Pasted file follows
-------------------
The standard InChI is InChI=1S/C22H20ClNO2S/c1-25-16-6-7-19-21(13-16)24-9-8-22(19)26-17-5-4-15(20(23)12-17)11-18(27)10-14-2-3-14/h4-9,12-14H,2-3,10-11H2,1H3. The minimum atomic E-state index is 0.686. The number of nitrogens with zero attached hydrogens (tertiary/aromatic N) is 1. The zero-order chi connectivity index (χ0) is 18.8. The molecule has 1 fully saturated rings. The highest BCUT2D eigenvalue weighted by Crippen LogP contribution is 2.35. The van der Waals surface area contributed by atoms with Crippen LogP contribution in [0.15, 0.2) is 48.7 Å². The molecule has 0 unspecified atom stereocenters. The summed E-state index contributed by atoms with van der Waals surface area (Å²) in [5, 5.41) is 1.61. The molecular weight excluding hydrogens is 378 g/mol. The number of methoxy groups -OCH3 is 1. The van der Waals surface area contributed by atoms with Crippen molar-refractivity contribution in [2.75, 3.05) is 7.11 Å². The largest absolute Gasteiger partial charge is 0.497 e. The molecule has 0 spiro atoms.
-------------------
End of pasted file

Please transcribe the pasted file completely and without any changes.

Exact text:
The standard InChI is InChI=1S/C22H20ClNO2S/c1-25-16-6-7-19-21(13-16)24-9-8-22(19)26-17-5-4-15(20(23)12-17)11-18(27)10-14-2-3-14/h4-9,12-14H,2-3,10-11H2,1H3. The minimum atomic E-state index is 0.686. The number of nitrogens with zero attached hydrogens (tertiary/aromatic N) is 1. The zero-order chi connectivity index (χ0) is 18.8. The molecule has 1 fully saturated rings. The highest BCUT2D eigenvalue weighted by Crippen LogP contribution is 2.35. The van der Waals surface area contributed by atoms with Crippen LogP contribution in [0.15, 0.2) is 48.7 Å². The molecule has 0 unspecified atom stereocenters. The summed E-state index contributed by atoms with van der Waals surface area (Å²) in [5, 5.41) is 1.61. The molecular weight excluding hydrogens is 378 g/mol. The number of methoxy groups -OCH3 is 1. The van der Waals surface area contributed by atoms with Crippen molar-refractivity contribution in [2.75, 3.05) is 7.11 Å². The largest absolute Gasteiger partial charge is 0.497 e. The molecule has 0 spiro atoms.